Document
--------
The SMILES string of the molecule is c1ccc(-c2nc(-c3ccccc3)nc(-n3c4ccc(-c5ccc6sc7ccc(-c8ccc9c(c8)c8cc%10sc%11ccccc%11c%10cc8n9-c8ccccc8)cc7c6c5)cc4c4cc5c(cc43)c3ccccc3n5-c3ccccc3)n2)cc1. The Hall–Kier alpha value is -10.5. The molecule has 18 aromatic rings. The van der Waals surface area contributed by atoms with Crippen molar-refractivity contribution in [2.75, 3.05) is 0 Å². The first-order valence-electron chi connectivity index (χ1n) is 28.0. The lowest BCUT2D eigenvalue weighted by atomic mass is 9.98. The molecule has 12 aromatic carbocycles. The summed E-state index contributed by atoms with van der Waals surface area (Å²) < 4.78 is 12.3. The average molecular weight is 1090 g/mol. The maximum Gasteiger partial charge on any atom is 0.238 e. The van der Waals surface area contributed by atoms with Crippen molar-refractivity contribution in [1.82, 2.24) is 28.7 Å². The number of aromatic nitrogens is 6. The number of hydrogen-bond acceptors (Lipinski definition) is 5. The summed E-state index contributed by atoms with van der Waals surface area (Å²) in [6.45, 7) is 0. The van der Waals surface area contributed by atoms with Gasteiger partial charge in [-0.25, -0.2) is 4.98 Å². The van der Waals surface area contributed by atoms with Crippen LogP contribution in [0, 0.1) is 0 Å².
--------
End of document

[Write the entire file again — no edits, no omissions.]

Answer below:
The SMILES string of the molecule is c1ccc(-c2nc(-c3ccccc3)nc(-n3c4ccc(-c5ccc6sc7ccc(-c8ccc9c(c8)c8cc%10sc%11ccccc%11c%10cc8n9-c8ccccc8)cc7c6c5)cc4c4cc5c(cc43)c3ccccc3n5-c3ccccc3)n2)cc1. The Hall–Kier alpha value is -10.5. The molecule has 18 aromatic rings. The van der Waals surface area contributed by atoms with Crippen molar-refractivity contribution in [2.75, 3.05) is 0 Å². The first-order valence-electron chi connectivity index (χ1n) is 28.0. The lowest BCUT2D eigenvalue weighted by atomic mass is 9.98. The molecule has 12 aromatic carbocycles. The summed E-state index contributed by atoms with van der Waals surface area (Å²) < 4.78 is 12.3. The average molecular weight is 1090 g/mol. The maximum Gasteiger partial charge on any atom is 0.238 e. The van der Waals surface area contributed by atoms with Crippen molar-refractivity contribution in [1.82, 2.24) is 28.7 Å². The number of aromatic nitrogens is 6. The number of hydrogen-bond acceptors (Lipinski definition) is 5. The summed E-state index contributed by atoms with van der Waals surface area (Å²) in [6.45, 7) is 0. The van der Waals surface area contributed by atoms with Gasteiger partial charge in [-0.25, -0.2) is 4.98 Å². The van der Waals surface area contributed by atoms with Crippen LogP contribution in [0, 0.1) is 0 Å².